Tuesday, April 8, 2008

Memories are made of this

Music creates memories. Rich Robinson wrote about this magic in a recent post and of course he’s right. All five of our senses are packed-up and waiting at the door to send us back to our past. I love music, but for me the most evocative of the senses is smell. Maybe it was my early days working in the Middle East that gave this sense such a workout. It’s been overdeveloped ever since. In the bazaar, you can catch literally hundreds of scents, from spices and perfumes to yeast and onion to smoldering wood and beaten metal. And yes, beaten metal does have a very distinctive fragrance. It is harsh and inhaled as much as smelt. When I was working on the first Lovemarks book and developing the idea of sensuality, I was astonished to learn that there are around 400,000 recognizable odors. This was way beyond what I’d ever expected. Immediately, I realized what an untapped storehouse of potential this was for innovation in every field you could think of. Fantastic new products, a new attitude in the store, another dimension to service, a fresh capability to infuse into entertainment choices.

Now I’m finding that these intuitive ideas are being backed up. Big time. Scientists are finding that our sense of smell brings up our oldest, rarest and most vivid memories. Smell was a front-line flight or fight indicator so it had to get its message across fast. Apparently it did this for our ancient ancestors (and still does it for us) by bypassing consciousness and heading straight to, you’ve got it, the emotional part of the brain. Getting to the bottom of this won Richard Axel and Linda B. Buck a Nobel Prize in 2004 (if we got to vote on Nobel Prizes, they’d have mine). It seems to me that as we spend more time with our screens, the senses become more important as physical, real, open, direct, emotional connection points. It also becomes important to truly understand what they offer. This deep understanding becomes crucial when you also think about how (relatively) narrowband a sense like smell is. It is amazingly sensitive and overwhelmed real fast. The phrase "fragrance fatigue" says it all. When everything has fragrance, we can’t distinguish between them and any possibility of differentiation is lost. Just think of running the department store gauntlet. Great fragrance experiences demand focus, care and attention. A bakery. A field of lavender in flower. A superb Burgundy.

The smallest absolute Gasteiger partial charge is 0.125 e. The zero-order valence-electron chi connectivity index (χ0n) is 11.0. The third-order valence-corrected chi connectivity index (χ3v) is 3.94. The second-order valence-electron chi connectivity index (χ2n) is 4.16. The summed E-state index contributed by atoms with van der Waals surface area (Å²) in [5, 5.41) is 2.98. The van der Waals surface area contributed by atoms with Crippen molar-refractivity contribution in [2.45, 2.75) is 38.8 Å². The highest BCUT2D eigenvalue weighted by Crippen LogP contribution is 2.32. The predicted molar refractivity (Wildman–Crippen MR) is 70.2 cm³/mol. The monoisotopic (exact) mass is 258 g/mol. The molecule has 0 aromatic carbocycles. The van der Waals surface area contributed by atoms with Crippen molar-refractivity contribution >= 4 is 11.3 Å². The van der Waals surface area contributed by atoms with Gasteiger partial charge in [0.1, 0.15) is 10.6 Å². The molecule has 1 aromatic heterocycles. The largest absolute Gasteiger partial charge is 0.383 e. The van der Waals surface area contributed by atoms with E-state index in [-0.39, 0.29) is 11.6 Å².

1 comment:

Susan Plunkett said...

Smells that I like - yes, a bakery. A waft of a cigar. Freshly mown grass. Coffee. A bbq. A man's clean sweat. David Austin roses. Lavender. Pine needles. A baby. Salt air. And just clean air. When you live in cityscape, the smell of relatively fresh, clean air is really quite something.

There are smells that evoke differently - geese are one for me.

Some smells really turn my stomach and make me quickly nauseous and that doesn't mean the source is horrific. I recall becoming really quite ill from smelling some sort of shrimp or similar paste being used in a school cooking class once.